10. Its truly wonderful to see a piece of this quality come out of the woodwork, and substantially undamaged, the chip aside. The koshirae is top, top work and dare I opine will be found to be solid silver. Ken, you are close enough to Ford Hallam to take the sword to him personally. You will only get one chance in a lifetime to do this right and Ford is DA MAN. FYI and in case you (and others) missed it here are two links to Ford working on two of my projects: Restoration of a handachi koshirae. Only the tsuka went to Ford and the blade and koshirae stayed here with me (in Oz). I’ll let the 56 minute video speak for it: https://www.youtube.com/watch?v=g6FCHbVi0DY The next thing was a wakizashi koshirae (medium sword mounting) that was near complete (only a seppa – a ‘spacer’ - missing), but needed tender mercies from a metalwork genius. The scabbard is going to Japan (from the UK) to have some damage fixed and the lacquer restored. Here is a link to Ford’s ~40 minute video of the koshirae assessment: https://www.youtube.com/watch?v=X0yk24gfjWg In the beginning he diverts to a short discussion of the tsuka in the next above video. The following bit of work is to have the tsuka re-bound. Congratulations on your find and the courage it took to chase it down, with a little help from your friends!! Vive NMB. BaZZa. aka Barry Thomas Melbourne, Australia
  11. Congratulations John. having just "tuned in" for the day I missed this most marvelous offering by Steve. Earlier I might have been the one who "got to it first" as Curran put it. However, its not all downside as I have other Nihonto bills to pay for equally enjoyable items... BaZZa.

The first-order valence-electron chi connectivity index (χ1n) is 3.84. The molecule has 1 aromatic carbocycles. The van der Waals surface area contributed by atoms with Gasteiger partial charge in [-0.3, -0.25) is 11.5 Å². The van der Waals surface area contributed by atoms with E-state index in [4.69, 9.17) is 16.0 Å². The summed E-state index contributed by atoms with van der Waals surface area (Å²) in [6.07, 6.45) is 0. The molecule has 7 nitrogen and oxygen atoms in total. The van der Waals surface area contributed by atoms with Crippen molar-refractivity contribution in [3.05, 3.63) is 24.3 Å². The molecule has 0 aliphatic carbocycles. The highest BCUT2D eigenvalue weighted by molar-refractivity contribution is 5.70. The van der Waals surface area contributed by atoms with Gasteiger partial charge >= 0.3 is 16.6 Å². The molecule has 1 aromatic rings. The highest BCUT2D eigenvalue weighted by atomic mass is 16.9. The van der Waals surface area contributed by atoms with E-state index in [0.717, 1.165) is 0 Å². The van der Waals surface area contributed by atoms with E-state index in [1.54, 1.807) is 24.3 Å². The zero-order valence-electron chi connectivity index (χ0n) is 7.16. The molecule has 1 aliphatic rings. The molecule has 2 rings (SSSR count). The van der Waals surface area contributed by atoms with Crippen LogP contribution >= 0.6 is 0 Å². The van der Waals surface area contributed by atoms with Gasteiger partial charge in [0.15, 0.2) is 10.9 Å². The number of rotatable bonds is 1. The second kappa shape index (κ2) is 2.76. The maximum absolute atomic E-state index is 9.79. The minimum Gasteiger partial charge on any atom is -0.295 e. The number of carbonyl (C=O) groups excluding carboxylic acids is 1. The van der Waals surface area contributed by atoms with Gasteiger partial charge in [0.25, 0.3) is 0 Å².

12. Sorry about that Piers. Anyone else waiting patiently??? BaZZa.
  13. Jon's need of HINOKI for a habaki may well be the right wood, I don't know. However, being a pedant it falls to me to bring to The Peoples' attention the difference between HINOKI and HONOKI. Compiled from internet sources. BaZZa. http://tsukiita.jp/en/publics/index/93/detail=1/b_id=100000007/r_id=1/#block100000007-1 HINOKI (Japanese CYPRESS) Binomial name: (CHAMAECYPARIS OBTUSE) Hinoki is one of the most elegant types of wood in Japan. This tree is a type of cypress that is considered sacred and only grows in this part of the world. Hinoki has been used since ancient times in Japan as a construction material to build temples and shrines. https://maisonmukashi.com/blogs/news/magnolia-obovata-honoki HONOKI (MAGNOLIA OBOVATA) • The wood is solid yet light and easy to work with. • The grain is closed, regular with few knots. • It breaths and drains water easily. Since 1500 years, in Japan, the large leaves are used as substitute tableware and to keep food. Magnolia bark is used in the Japanese traditional pharmacopoeia for its antiseptic and therapeutic properties due to a high natural concentration of tannin. Honoki is traditionally used for the making of sword handles and sheaths.
  14. Enlarging the image it can easily be seen that the iron oxide colors have moved up from the point as it has been heated. Sadly, I think its a dead sword, but maybe the scabbard looks nice enough for a couple hundred bucks - or less. BaZZa.
  15. Steve, that's fantastic work. And Peter, thanks for sharing - is the sword yours?? Would be nice to see koshirae and full length bare blade looking straight down. However, if the blade was made around 1988 how come its in a Gunto type 98 Koshirae?? BaZZa.
×
×
  • Create New...